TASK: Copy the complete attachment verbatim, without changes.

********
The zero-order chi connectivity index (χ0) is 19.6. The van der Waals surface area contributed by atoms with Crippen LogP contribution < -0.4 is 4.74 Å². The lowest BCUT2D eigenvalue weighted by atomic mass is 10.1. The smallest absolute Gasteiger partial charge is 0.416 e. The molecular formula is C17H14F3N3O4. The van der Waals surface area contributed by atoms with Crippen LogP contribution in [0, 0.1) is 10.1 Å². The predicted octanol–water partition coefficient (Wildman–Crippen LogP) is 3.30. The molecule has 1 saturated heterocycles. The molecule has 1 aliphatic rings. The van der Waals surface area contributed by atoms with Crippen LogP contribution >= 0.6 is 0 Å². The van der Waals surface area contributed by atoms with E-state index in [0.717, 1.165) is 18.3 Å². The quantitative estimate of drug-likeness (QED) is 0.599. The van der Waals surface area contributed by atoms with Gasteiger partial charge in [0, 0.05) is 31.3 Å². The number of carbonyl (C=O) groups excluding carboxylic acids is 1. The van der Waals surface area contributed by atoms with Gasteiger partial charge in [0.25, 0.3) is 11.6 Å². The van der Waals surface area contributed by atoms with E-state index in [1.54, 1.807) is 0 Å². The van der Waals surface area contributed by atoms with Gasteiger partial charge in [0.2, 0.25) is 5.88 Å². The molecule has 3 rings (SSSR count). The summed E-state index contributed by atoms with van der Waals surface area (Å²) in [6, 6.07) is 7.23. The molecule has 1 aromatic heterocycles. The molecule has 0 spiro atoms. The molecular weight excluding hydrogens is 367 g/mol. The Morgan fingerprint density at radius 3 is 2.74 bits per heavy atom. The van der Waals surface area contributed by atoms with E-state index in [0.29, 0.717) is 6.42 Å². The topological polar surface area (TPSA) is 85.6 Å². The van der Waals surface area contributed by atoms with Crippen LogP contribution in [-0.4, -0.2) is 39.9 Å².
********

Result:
The zero-order chi connectivity index (χ0) is 19.6. The van der Waals surface area contributed by atoms with Crippen LogP contribution < -0.4 is 4.74 Å². The lowest BCUT2D eigenvalue weighted by atomic mass is 10.1. The smallest absolute Gasteiger partial charge is 0.416 e. The molecular formula is C17H14F3N3O4. The van der Waals surface area contributed by atoms with Crippen LogP contribution in [0, 0.1) is 10.1 Å². The predicted octanol–water partition coefficient (Wildman–Crippen LogP) is 3.30. The molecule has 1 saturated heterocycles. The molecule has 1 aliphatic rings. The van der Waals surface area contributed by atoms with Crippen LogP contribution >= 0.6 is 0 Å². The van der Waals surface area contributed by atoms with E-state index in [0.717, 1.165) is 18.3 Å². The quantitative estimate of drug-likeness (QED) is 0.599. The van der Waals surface area contributed by atoms with Gasteiger partial charge in [0, 0.05) is 31.3 Å². The number of carbonyl (C=O) groups excluding carboxylic acids is 1. The van der Waals surface area contributed by atoms with Gasteiger partial charge in [0.25, 0.3) is 11.6 Å². The van der Waals surface area contributed by atoms with E-state index in [1.54, 1.807) is 0 Å². The van der Waals surface area contributed by atoms with Gasteiger partial charge in [0.2, 0.25) is 5.88 Å². The molecule has 3 rings (SSSR count). The summed E-state index contributed by atoms with van der Waals surface area (Å²) in [6, 6.07) is 7.23. The molecule has 1 aromatic heterocycles. The molecule has 0 spiro atoms. The molecular weight excluding hydrogens is 367 g/mol. The Morgan fingerprint density at radius 3 is 2.74 bits per heavy atom. The van der Waals surface area contributed by atoms with E-state index in [0.29, 0.717) is 6.42 Å². The topological polar surface area (TPSA) is 85.6 Å². The van der Waals surface area contributed by atoms with Crippen LogP contribution in [-0.4, -0.2) is 39.9 Å².